Real-time charts trace viral music
Real-time music charts show which songs are being downloaded and streamed on a real-time basis.
“We check out real-time music charts as if we check out the daily stock market,” indie duo 10cm said during a recent press event prior to the release of their third studio album in November.
As the group said, the biggest concern for musicians is how many of their songs will be included in the top 10 and where their songs will rank when they’re released.
Although major music portals such as Melon and Genie offer weekly and monthly music charts, none exert as much influence as real-time charts.
With the aid of Genie, the JoongAng Ilbo, an affiliate of the Korea JoongAng Daily, looked into the songs that topped those charts.
The year’s most dominant song
Between Jan. 1 and Dec. 12, 180 songs topped Genie’s real-time music chart. A single song stayed at the top of the chart for about two days on average.
Of the 180 songs, 106 lingered at the No. 1 spot for less than 24 hours, which is a stark difference from 20 years ago when Kim Gun-mo’s “Excuse” stayed at No. 1 for 10 weeks.
Of all the No. 1 hits this year, “Some,” a collaborative project between Soyou, a member of Sistar, and Junggigo, an R&B singer, remained at the top for the longest time - 688 hours.
The second and third ruler of the real-time music chart was “200%” from brother-sister duo Akdong Musician and “Let It Go” by Idina Menzel. The two stayed on top for 483 hours and 292 hours, respectively.
Out of all the entertainment companies, Starship Entertainment and YG Entertainment had noteworthy performances on the real-time music chart. Starship is home to musicians Sistar and K.Will and YG is behind artists like Big Bang, Akdong Musician and 2NE1.
Soloist IU also lived up to her reputation by placing five of her songs at the top of the chart.
Of the 180 songs that made it to No. 1 on Genie’s real-time music chart this year, 51 were collaborative projects consisting of more than two musicians.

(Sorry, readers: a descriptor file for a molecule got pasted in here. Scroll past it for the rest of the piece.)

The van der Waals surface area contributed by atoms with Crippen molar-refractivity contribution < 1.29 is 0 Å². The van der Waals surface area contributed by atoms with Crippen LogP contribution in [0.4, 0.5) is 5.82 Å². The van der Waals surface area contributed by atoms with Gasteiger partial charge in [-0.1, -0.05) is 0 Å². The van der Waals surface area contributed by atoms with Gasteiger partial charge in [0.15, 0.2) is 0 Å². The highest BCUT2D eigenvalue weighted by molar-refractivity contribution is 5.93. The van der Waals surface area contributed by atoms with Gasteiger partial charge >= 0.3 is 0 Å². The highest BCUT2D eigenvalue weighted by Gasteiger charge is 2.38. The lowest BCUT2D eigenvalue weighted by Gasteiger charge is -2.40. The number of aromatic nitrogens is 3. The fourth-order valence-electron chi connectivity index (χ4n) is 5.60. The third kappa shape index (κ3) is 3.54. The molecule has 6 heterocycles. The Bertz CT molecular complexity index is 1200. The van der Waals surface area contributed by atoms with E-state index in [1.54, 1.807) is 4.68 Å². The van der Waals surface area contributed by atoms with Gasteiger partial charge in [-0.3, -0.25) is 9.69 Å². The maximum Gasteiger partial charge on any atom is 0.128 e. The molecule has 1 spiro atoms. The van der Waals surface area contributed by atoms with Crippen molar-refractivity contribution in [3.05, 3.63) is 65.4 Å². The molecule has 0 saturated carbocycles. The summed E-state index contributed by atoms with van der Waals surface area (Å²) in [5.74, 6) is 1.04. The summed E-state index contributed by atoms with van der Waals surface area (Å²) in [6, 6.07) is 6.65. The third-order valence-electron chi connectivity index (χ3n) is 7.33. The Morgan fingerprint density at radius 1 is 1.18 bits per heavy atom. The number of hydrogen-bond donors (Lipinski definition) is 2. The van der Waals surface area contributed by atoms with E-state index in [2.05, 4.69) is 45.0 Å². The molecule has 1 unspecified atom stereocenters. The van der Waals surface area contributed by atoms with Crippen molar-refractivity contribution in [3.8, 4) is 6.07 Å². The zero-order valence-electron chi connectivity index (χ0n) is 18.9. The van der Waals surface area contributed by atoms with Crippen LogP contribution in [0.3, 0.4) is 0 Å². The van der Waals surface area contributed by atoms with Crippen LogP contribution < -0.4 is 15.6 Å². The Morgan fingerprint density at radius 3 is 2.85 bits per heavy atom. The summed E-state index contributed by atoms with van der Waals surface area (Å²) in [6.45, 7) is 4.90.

Pairing up seems to have become a surefire way to steal the public’s attention.
Apart from “Some,” “A Midsummer Night’s Sweetness” by San E and Raina, “Your Scent” by Jung In and Gary, and “The Space Between” by Soyou and Urban Zakapa were some of the most beloved collaborations this year.
Real-time music charts were also easily influenced by television audition shows and songs from TV dramas’ soundtracks.
Older Korean songs from the ’80s, ’90s and 2000s were also often given a new lease on life by competitors on TV audition shows.
Just like the most frequently searched keywords on major web portals, which change constantly, real-time music charts reflect what people want to hear.
Changes brought by the charts
If a digital single fails to penetrate into the top 10 the day of its release, there is a slim chance it will ever make it onto the list.
In consequence, entertainment agencies put all their efforts into promoting the album or song before it is released.
Proof of this is the fact that most of the No. 1 songs this year went straight to the top of the charts when they were released.
Only five, including “I’m Fine, Thank You” by Ladies’ Code and “I Can’t Go to Sinchon” by Postmen, made it to first place months after they were released.
“I’m Fine, Thank You” was originally released last year, but the song topped the chart through the collective efforts of music listeners who wanted to pay tribute to Ladies’ Code after two members of the girl group died in a tragic car accident in September.
“I Can’t Go to Sinchon” was also released last year but came under the spotlight again after it was sung by a contestant this year on the TV audition show “Superstar K6.”
In order to get much-needed publicity, entertainment agencies tease images and short video clips of musicians one after another and also allow select fans and the media to listen to entire albums before the official debuts.
Seo Tai-ji came back to the music industry in October after five years. Fortune Entertainment, the agency in charge of promoting the star’s album, began marketing it two months before its release.
“Pre-marketing accounts for 80 percent of the whole promotion,” said Lee Jin-young, the head of the entertainment company.
“Once you fail to break into the chart, the entire album loses momentum.”
Timing is key
Most entertainment agencies opt to push out tracks at midnight rather than at noon because the number of online users decreases around that time.
Ardent fans of a certain musician stay up to download and stream the star’s new release, making it easier to rank high on the music charts.
Meanwhile, some say real-time music charts are often influenced by gossip rather than by music itself.
Most of the tracks from rapper MC Mong’s new album, which was released in November, topped major music charts upon release because the news about him releasing a new album for the first time in five years dominated major web portals.
But real-time music charts are still hard to break into for new singers.
Between Jan. 1 and Dec. 12, a few unestablished singers such as Akdong Musician and Winner, who already have their own fandom after appearing in reality TV shows, made it into the top of the music charts.
BY KIM HYO-EUN